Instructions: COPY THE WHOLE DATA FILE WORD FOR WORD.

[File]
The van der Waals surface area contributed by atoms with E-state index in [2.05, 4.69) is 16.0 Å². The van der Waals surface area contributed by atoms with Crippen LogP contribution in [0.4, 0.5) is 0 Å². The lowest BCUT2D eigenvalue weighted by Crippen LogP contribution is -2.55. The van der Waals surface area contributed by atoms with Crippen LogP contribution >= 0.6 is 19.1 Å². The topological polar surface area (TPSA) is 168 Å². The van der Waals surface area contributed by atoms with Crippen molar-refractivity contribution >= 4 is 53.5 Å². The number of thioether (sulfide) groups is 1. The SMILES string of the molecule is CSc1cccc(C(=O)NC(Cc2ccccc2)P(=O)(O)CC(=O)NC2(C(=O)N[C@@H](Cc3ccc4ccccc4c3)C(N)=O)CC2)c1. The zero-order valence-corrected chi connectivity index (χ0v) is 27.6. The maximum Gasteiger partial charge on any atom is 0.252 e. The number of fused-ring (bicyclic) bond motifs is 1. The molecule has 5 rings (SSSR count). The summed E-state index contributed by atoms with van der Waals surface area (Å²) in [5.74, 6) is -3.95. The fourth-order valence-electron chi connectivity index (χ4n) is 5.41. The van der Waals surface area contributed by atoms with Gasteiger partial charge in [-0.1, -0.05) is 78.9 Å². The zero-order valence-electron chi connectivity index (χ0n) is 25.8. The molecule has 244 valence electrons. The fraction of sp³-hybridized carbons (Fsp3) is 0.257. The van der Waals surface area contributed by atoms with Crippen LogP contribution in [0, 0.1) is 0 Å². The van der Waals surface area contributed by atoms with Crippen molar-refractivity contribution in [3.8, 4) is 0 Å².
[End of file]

The van der Waals surface area contributed by atoms with E-state index in [2.05, 4.69) is 16.0 Å². The van der Waals surface area contributed by atoms with Crippen LogP contribution in [0.4, 0.5) is 0 Å². The lowest BCUT2D eigenvalue weighted by Crippen LogP contribution is -2.55. The van der Waals surface area contributed by atoms with Crippen LogP contribution >= 0.6 is 19.1 Å². The topological polar surface area (TPSA) is 168 Å². The van der Waals surface area contributed by atoms with Crippen molar-refractivity contribution >= 4 is 53.5 Å². The number of thioether (sulfide) groups is 1. The SMILES string of the molecule is CSc1cccc(C(=O)NC(Cc2ccccc2)P(=O)(O)CC(=O)NC2(C(=O)N[C@@H](Cc3ccc4ccccc4c3)C(N)=O)CC2)c1. The zero-order valence-corrected chi connectivity index (χ0v) is 27.6. The maximum Gasteiger partial charge on any atom is 0.252 e. The number of fused-ring (bicyclic) bond motifs is 1. The molecule has 5 rings (SSSR count). The summed E-state index contributed by atoms with van der Waals surface area (Å²) in [5.74, 6) is -3.95. The fourth-order valence-electron chi connectivity index (χ4n) is 5.41. The van der Waals surface area contributed by atoms with Gasteiger partial charge in [-0.1, -0.05) is 78.9 Å². The zero-order valence-electron chi connectivity index (χ0n) is 25.8. The molecule has 244 valence electrons. The fraction of sp³-hybridized carbons (Fsp3) is 0.257. The van der Waals surface area contributed by atoms with Crippen LogP contribution in [0, 0.1) is 0 Å². The van der Waals surface area contributed by atoms with Crippen molar-refractivity contribution in [3.8, 4) is 0 Å².